So you're either thinking of signing up for indoor cycling classes, have taken a few sessions or maybe you're a seasoned indoor cyclist but still stand clueless about the footgear you use for this endeavor. No matter your situation, this article will thoroughly discuss all things indoor cycling shoes, which may help you in one way or another.
If this sounds right up your alley, continue reading.
What are indoor cycling shoes?
Best indoor cycling shoes - May 2020
Indoor bike shoes can be thought-through to be a mix of both road and mountain bike shoes. Spin shoes have more rubber lugs on the sole than their road counterparts to properly walk around the studio, while also constructed to be sleeker than mountain cycling shoes.
They borrowed these features from the bike shoes mentioned above to make up a unique build designed specifically for cycling for indoor fitness. They can also be used outdoors but will feel heftier than road cycling shoes.
Indoor cycling shoes are also commonly referred to as spin shoes or indoor spin shoes. They obtained this nickname due to possibly two reasons:
- Through a company called Spin, which popularized the indoor cycling fitness trend.
- Or through the main pedaling motion being done while cycling, which spins around in circles.
How do they work?
Indoor bike shoes work like any other clipless cycling shoe. Their primary purpose is to keep the foot connected to the pedals to promote dynamic and more efficient pedaling.
These indoor cycling shoes clip into the indoor bike's pedals and allow the wearer to push and pull the pedal without slipping.
The clip-in mechanism promotes the use of most leg muscles via the push and pull of pedals. The rubber lugs, on the other hand, help the wearer walk comfortably inside the studio.
How to choose indoor cycling shoes?
Before spending your money on a pair of indoor bike shoes, it is wise to familiarize yourself with what factors go into a good pair.
The first thing to do is to inquire with your chosen studio what type of cleat system they use. This is to ensure that you will acquire a compatible pair of shoes. The slightly more popular cleat system used in cycling studios is the two-bolt option, while others such as Flywheel use the three-bolt system.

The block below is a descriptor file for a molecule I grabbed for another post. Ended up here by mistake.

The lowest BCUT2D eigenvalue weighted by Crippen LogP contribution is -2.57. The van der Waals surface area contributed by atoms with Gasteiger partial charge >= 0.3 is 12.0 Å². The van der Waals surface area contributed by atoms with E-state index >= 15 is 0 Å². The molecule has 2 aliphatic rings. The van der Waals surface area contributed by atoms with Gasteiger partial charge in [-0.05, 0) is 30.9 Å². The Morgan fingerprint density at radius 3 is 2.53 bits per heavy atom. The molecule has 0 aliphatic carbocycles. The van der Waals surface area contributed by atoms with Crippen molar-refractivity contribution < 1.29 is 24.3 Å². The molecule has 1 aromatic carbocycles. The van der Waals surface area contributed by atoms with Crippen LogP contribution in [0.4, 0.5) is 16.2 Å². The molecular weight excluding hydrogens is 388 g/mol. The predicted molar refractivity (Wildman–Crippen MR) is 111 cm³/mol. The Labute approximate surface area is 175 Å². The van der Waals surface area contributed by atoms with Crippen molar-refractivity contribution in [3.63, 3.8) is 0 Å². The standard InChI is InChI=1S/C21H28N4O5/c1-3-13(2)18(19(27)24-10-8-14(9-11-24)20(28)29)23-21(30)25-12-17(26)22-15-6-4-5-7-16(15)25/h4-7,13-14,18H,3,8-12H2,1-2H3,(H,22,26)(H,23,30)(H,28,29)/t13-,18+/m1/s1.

First, let's rewind it back a bit... What are two-bolt and three-bolt, you ask? These terms refer to the holes inbuilt into your indoor bike shoes. Cleats are then installed in these holes, clipping the shoes into the pedals.
Two-hole system (or commonly called “SPD”)
The two-hole cleat system is more recognized because most gyms offer SPD clips or caged pedals. Shoes with two-bolt cleats make walking around easier as it is smaller and flatter than the three-bolt option. The only downside to this setup is that beginners might find clipping into the pedal more difficult.
Three-bolt system (or commonly called “Look Delta”)
This type of cleat design might be less popularly used in studios, but the major gyms, like Flywheel, offer this option. This one is recommended to cyclists who plan on doing road cycling as well. The three-bolt cleat design is bigger and, therefore, easier to clip into bike pedals.
Indoor bike shoes also come in the same sole materials as ordinary cycling shoes. They can be crafted from nylon, fiberglass, plastic, carbon, a mix of all these or EVA rubber.
Plastic soles are the most affordable but are also the most likely to be flexible, while carbon soles are the most expensive, yet they are considered the lightest and stiffest. Indoor bike shoes with EVA midsoles and rubber soles usually resemble running or every day sneakers.
Shoes for spinning usually employ uppers crafted from synthetic materials. Many different brands design their version of synthetic uppers, such as Sidi's Italian-made eco-friendly Microfiber Techpro material.
Moreover, Italian-made uppers are said to be the most expensive type of upper in bike shoes. Casual bike shoes and modern-inspired models also use suede and knit uppers.
There are a number of closures used in indoor cycling shoes. The most common type is Velcro straps, which are preferred for their ease of use, lightness, and budget-friendly cost. Other options include lace-up, ratchet system, BOA dials, or a combination.
How should spin shoes fit?
Indoor cycling shoes are modeled after road and mountain bike shoes. If your chosen spin shoe looks more like a road shoe, then the fit should be snug without any pressure points. If you chose an indoor bike shoe that resembles an MTB shoe, the fit is a bit more giving without compromising the supportive feel.